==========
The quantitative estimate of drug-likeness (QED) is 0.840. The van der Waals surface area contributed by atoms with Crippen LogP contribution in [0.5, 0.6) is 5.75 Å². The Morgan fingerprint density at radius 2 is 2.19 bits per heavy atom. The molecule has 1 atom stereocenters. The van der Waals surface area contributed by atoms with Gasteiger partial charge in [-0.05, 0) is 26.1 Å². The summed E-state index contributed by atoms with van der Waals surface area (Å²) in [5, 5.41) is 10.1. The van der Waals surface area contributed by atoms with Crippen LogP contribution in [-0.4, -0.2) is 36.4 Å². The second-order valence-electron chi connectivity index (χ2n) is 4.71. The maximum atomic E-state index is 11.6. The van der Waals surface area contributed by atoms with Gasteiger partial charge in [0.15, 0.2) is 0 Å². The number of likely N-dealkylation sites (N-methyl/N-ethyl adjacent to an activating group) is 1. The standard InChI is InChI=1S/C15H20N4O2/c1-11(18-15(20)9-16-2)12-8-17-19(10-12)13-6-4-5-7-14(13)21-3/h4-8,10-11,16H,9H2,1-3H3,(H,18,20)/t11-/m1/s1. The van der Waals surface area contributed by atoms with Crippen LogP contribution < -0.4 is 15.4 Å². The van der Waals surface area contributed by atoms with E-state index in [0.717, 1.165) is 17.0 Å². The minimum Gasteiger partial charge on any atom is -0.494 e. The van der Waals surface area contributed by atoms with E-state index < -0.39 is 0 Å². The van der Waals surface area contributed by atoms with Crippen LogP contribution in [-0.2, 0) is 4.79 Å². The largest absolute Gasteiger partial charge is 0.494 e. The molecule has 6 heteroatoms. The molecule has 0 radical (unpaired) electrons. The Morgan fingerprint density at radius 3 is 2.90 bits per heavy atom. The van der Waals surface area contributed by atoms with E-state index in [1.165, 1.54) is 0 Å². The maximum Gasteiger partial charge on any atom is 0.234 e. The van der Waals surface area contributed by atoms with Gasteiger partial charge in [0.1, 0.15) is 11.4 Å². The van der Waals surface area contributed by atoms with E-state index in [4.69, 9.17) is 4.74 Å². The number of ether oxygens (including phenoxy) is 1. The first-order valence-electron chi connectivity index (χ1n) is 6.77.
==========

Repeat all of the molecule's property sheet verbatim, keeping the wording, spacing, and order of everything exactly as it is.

The quantitative estimate of drug-likeness (QED) is 0.840. The van der Waals surface area contributed by atoms with Crippen LogP contribution in [0.5, 0.6) is 5.75 Å². The Morgan fingerprint density at radius 2 is 2.19 bits per heavy atom. The molecule has 1 atom stereocenters. The van der Waals surface area contributed by atoms with Gasteiger partial charge in [-0.05, 0) is 26.1 Å². The summed E-state index contributed by atoms with van der Waals surface area (Å²) in [5, 5.41) is 10.1. The van der Waals surface area contributed by atoms with Crippen LogP contribution in [-0.4, -0.2) is 36.4 Å². The second-order valence-electron chi connectivity index (χ2n) is 4.71. The maximum atomic E-state index is 11.6. The van der Waals surface area contributed by atoms with Gasteiger partial charge in [0.15, 0.2) is 0 Å². The number of likely N-dealkylation sites (N-methyl/N-ethyl adjacent to an activating group) is 1. The standard InChI is InChI=1S/C15H20N4O2/c1-11(18-15(20)9-16-2)12-8-17-19(10-12)13-6-4-5-7-14(13)21-3/h4-8,10-11,16H,9H2,1-3H3,(H,18,20)/t11-/m1/s1. The van der Waals surface area contributed by atoms with Crippen LogP contribution < -0.4 is 15.4 Å². The van der Waals surface area contributed by atoms with E-state index in [0.717, 1.165) is 17.0 Å². The minimum Gasteiger partial charge on any atom is -0.494 e. The van der Waals surface area contributed by atoms with E-state index < -0.39 is 0 Å². The van der Waals surface area contributed by atoms with Crippen LogP contribution in [-0.2, 0) is 4.79 Å². The largest absolute Gasteiger partial charge is 0.494 e. The molecule has 6 heteroatoms. The molecule has 0 radical (unpaired) electrons. The Morgan fingerprint density at radius 3 is 2.90 bits per heavy atom. The van der Waals surface area contributed by atoms with E-state index in [1.165, 1.54) is 0 Å². The maximum Gasteiger partial charge on any atom is 0.234 e. The van der Waals surface area contributed by atoms with Gasteiger partial charge in [0.1, 0.15) is 11.4 Å². The van der Waals surface area contributed by atoms with E-state index in [4.69, 9.17) is 4.74 Å². The number of ether oxygens (including phenoxy) is 1. The first-order valence-electron chi connectivity index (χ1n) is 6.77.